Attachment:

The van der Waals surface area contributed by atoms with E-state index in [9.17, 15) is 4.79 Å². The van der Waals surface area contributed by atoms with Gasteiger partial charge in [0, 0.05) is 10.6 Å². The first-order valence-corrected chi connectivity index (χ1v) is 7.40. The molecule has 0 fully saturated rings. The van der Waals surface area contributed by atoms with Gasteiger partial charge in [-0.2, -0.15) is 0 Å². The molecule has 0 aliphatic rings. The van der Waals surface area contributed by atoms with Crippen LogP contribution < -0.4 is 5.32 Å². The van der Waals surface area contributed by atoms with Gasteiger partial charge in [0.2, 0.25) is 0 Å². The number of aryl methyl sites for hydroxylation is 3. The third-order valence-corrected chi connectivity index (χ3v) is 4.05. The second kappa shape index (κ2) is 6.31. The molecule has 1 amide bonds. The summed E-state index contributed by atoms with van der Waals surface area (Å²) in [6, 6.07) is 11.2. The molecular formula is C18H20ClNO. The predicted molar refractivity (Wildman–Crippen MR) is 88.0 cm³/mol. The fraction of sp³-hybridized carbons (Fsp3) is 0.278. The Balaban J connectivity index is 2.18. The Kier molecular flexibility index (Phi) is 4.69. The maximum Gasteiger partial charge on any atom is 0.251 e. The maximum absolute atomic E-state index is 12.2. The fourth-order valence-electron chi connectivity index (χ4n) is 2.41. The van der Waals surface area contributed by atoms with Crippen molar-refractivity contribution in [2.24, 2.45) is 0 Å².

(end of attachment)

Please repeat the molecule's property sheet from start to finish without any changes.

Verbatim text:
The van der Waals surface area contributed by atoms with E-state index in [9.17, 15) is 4.79 Å². The van der Waals surface area contributed by atoms with Gasteiger partial charge in [0, 0.05) is 10.6 Å². The first-order valence-corrected chi connectivity index (χ1v) is 7.40. The molecule has 0 fully saturated rings. The van der Waals surface area contributed by atoms with Gasteiger partial charge in [-0.2, -0.15) is 0 Å². The molecule has 0 aliphatic rings. The van der Waals surface area contributed by atoms with Crippen LogP contribution < -0.4 is 5.32 Å². The van der Waals surface area contributed by atoms with Gasteiger partial charge in [0.2, 0.25) is 0 Å². The number of aryl methyl sites for hydroxylation is 3. The third-order valence-corrected chi connectivity index (χ3v) is 4.05. The second kappa shape index (κ2) is 6.31. The molecule has 1 amide bonds. The summed E-state index contributed by atoms with van der Waals surface area (Å²) in [6, 6.07) is 11.2. The molecular formula is C18H20ClNO. The predicted molar refractivity (Wildman–Crippen MR) is 88.0 cm³/mol. The fraction of sp³-hybridized carbons (Fsp3) is 0.278. The Balaban J connectivity index is 2.18. The Kier molecular flexibility index (Phi) is 4.69. The maximum Gasteiger partial charge on any atom is 0.251 e. The maximum absolute atomic E-state index is 12.2. The fourth-order valence-electron chi connectivity index (χ4n) is 2.41. The van der Waals surface area contributed by atoms with Crippen molar-refractivity contribution in [2.24, 2.45) is 0 Å².